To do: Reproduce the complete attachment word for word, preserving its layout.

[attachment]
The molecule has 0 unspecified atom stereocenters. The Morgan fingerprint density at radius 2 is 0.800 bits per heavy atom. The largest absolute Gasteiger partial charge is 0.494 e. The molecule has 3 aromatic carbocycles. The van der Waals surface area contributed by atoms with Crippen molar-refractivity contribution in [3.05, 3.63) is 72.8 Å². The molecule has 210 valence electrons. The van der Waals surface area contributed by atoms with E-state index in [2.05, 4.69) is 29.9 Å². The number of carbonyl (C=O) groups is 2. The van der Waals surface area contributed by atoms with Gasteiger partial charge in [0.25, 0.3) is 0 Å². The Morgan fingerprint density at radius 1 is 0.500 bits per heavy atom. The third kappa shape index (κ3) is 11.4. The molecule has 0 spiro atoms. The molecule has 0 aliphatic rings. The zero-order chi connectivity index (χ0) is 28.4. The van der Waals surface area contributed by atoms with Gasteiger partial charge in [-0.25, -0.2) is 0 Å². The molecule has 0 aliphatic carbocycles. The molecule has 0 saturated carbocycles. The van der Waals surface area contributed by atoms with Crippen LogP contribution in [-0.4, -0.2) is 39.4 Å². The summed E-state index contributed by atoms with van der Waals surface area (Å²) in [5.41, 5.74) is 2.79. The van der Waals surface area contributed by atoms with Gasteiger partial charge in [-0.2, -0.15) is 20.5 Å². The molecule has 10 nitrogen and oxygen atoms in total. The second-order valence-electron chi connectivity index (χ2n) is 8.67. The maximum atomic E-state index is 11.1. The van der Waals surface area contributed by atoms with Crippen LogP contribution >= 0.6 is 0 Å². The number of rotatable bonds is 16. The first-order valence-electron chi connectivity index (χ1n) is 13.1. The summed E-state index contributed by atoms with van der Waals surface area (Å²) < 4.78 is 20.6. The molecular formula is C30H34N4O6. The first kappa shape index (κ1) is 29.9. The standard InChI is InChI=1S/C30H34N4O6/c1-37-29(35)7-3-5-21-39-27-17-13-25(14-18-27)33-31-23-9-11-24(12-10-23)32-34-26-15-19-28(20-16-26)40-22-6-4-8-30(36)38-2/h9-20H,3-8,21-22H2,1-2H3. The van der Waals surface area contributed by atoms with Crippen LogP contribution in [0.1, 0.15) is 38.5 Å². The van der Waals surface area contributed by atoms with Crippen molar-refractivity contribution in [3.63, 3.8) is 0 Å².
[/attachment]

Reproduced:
The molecule has 0 unspecified atom stereocenters. The Morgan fingerprint density at radius 2 is 0.800 bits per heavy atom. The largest absolute Gasteiger partial charge is 0.494 e. The molecule has 3 aromatic carbocycles. The van der Waals surface area contributed by atoms with Crippen molar-refractivity contribution in [3.05, 3.63) is 72.8 Å². The molecule has 210 valence electrons. The van der Waals surface area contributed by atoms with E-state index in [2.05, 4.69) is 29.9 Å². The number of carbonyl (C=O) groups is 2. The van der Waals surface area contributed by atoms with Gasteiger partial charge in [0.25, 0.3) is 0 Å². The Morgan fingerprint density at radius 1 is 0.500 bits per heavy atom. The third kappa shape index (κ3) is 11.4. The molecule has 0 spiro atoms. The molecule has 0 aliphatic rings. The zero-order chi connectivity index (χ0) is 28.4. The van der Waals surface area contributed by atoms with Gasteiger partial charge in [-0.25, -0.2) is 0 Å². The molecule has 0 aliphatic carbocycles. The molecule has 0 saturated carbocycles. The van der Waals surface area contributed by atoms with Crippen LogP contribution in [-0.4, -0.2) is 39.4 Å². The summed E-state index contributed by atoms with van der Waals surface area (Å²) in [5.41, 5.74) is 2.79. The van der Waals surface area contributed by atoms with Gasteiger partial charge in [-0.2, -0.15) is 20.5 Å². The molecule has 10 nitrogen and oxygen atoms in total. The second-order valence-electron chi connectivity index (χ2n) is 8.67. The maximum atomic E-state index is 11.1. The van der Waals surface area contributed by atoms with Crippen LogP contribution >= 0.6 is 0 Å². The number of rotatable bonds is 16. The first-order valence-electron chi connectivity index (χ1n) is 13.1. The summed E-state index contributed by atoms with van der Waals surface area (Å²) < 4.78 is 20.6. The molecular formula is C30H34N4O6. The first kappa shape index (κ1) is 29.9. The standard InChI is InChI=1S/C30H34N4O6/c1-37-29(35)7-3-5-21-39-27-17-13-25(14-18-27)33-31-23-9-11-24(12-10-23)32-34-26-15-19-28(20-16-26)40-22-6-4-8-30(36)38-2/h9-20H,3-8,21-22H2,1-2H3. The van der Waals surface area contributed by atoms with Crippen LogP contribution in [0.1, 0.15) is 38.5 Å². The van der Waals surface area contributed by atoms with Crippen molar-refractivity contribution in [3.63, 3.8) is 0 Å².